Literally: powder – bone – smash – body
Alternately: To work as hard as you can. To give your all. In English we may work our fingers to the bone, but in Japanese you work until your bones themselves have been crushed to dust. Figuratively, of course.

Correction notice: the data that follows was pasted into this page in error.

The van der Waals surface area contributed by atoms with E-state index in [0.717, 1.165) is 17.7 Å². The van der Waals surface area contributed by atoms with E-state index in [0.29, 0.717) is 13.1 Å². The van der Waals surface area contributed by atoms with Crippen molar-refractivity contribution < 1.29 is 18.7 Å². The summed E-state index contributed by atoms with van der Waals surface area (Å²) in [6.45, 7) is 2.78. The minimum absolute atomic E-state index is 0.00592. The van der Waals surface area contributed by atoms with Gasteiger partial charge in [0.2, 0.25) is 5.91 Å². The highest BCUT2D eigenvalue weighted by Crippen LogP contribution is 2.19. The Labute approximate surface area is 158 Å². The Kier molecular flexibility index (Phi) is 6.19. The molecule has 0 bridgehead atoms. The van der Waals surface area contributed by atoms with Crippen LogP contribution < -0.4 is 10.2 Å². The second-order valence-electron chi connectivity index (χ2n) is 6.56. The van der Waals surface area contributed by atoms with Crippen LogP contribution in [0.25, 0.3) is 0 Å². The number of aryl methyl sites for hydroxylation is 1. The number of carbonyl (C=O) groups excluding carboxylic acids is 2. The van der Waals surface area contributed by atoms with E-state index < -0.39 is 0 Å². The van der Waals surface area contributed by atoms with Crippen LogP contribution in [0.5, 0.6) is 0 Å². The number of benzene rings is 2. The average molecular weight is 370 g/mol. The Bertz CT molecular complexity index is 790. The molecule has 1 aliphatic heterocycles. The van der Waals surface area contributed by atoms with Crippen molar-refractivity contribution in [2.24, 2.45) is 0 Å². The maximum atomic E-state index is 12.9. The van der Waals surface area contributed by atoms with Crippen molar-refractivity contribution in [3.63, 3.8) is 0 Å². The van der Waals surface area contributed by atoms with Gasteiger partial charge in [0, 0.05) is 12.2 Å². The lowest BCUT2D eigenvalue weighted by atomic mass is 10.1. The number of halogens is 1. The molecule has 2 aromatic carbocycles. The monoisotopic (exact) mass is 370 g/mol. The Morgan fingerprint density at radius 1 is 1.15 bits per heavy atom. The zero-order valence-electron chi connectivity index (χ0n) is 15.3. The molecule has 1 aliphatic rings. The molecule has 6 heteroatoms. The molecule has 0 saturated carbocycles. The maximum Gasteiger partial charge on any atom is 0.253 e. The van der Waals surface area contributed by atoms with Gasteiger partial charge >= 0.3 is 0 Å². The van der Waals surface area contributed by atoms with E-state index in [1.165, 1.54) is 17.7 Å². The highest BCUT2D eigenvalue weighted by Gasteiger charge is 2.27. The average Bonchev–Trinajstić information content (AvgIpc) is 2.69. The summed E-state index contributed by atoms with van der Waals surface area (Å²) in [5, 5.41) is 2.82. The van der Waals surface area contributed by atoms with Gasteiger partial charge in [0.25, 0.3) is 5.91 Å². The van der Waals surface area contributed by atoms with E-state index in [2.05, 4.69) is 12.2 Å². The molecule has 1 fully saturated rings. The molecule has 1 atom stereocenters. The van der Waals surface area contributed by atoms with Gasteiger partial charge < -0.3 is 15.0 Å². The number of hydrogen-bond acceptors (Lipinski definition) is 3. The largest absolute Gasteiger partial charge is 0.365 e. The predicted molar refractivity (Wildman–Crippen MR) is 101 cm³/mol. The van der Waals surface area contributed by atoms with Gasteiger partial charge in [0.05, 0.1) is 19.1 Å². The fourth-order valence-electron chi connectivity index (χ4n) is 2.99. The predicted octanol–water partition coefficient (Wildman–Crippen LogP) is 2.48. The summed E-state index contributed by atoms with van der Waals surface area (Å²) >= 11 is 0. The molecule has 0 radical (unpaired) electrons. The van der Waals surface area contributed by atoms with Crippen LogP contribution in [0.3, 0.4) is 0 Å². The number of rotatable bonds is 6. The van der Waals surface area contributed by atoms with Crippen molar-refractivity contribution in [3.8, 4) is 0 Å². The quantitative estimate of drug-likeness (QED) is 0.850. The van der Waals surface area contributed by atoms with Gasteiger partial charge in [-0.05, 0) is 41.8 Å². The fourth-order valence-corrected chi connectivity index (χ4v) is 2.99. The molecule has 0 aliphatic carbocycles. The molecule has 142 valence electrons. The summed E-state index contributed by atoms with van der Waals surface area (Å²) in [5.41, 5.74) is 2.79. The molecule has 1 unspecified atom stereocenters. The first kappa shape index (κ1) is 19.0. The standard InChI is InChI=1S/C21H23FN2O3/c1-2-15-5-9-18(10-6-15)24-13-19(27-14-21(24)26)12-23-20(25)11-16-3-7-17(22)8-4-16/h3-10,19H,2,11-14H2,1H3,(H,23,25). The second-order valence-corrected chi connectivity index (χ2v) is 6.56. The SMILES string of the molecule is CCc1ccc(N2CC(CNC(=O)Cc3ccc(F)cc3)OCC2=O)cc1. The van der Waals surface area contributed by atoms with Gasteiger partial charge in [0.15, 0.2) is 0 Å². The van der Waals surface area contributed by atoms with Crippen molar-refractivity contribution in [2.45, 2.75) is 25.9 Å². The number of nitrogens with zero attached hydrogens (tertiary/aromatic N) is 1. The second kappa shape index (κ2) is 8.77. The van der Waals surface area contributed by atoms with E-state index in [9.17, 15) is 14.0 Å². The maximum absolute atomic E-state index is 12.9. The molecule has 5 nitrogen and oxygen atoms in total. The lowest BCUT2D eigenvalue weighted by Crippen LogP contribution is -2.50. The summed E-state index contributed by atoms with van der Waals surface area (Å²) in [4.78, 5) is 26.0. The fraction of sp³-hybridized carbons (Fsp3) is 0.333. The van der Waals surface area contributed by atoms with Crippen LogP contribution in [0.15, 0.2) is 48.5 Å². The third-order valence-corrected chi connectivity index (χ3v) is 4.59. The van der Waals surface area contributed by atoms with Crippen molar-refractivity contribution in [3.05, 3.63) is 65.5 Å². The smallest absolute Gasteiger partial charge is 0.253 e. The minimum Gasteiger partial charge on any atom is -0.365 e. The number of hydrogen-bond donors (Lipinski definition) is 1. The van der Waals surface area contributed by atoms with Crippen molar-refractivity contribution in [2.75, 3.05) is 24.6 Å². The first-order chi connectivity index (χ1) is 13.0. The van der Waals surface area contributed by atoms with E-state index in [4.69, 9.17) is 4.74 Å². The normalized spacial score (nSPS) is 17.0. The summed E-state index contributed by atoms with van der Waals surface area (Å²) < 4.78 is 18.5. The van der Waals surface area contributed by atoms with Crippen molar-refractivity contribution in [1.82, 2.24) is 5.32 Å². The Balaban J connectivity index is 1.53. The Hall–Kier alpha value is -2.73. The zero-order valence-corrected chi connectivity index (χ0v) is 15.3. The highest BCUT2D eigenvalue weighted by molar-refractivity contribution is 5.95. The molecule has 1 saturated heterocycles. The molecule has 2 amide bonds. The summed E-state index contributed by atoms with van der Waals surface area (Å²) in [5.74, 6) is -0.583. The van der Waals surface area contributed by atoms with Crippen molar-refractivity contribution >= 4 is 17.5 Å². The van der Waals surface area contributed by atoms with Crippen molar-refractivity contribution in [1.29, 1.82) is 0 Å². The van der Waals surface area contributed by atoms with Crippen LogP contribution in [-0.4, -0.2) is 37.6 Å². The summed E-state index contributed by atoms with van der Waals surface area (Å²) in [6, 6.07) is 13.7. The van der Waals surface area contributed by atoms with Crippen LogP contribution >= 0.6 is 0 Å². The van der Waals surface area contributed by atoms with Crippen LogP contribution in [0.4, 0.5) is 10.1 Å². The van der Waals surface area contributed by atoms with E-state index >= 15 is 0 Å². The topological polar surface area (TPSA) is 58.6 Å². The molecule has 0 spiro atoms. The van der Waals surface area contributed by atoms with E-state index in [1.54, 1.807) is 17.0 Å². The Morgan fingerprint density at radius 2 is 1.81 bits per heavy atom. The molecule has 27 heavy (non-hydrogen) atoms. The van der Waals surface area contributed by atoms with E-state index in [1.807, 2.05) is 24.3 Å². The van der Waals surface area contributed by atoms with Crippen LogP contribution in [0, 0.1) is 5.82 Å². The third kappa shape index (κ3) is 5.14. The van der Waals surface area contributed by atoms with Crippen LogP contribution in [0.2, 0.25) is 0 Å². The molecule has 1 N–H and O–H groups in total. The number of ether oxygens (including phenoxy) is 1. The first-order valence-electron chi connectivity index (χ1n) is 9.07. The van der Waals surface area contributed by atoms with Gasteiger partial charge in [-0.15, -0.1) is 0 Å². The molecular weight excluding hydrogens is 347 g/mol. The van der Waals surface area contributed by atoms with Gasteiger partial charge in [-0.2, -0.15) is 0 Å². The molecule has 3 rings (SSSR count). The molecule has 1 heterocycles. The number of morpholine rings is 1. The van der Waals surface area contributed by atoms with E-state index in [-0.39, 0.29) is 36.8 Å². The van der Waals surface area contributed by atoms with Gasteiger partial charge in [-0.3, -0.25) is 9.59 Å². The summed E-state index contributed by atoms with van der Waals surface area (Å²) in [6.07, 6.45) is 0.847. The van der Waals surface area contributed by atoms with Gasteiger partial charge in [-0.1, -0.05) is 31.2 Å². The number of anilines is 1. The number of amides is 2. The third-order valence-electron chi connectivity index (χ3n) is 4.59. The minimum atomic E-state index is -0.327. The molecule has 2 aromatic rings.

Notes: This expression apparently comes from a 9th-century CE Chinese novel centering on a courtesan and her lover, Huo Xiaoyu zhuan (霍小玉傳).
The characters can be rearranged to a degree – 粉身砕骨, 砕骨粉身, and 砕身粉骨 are rare but equally valid variations.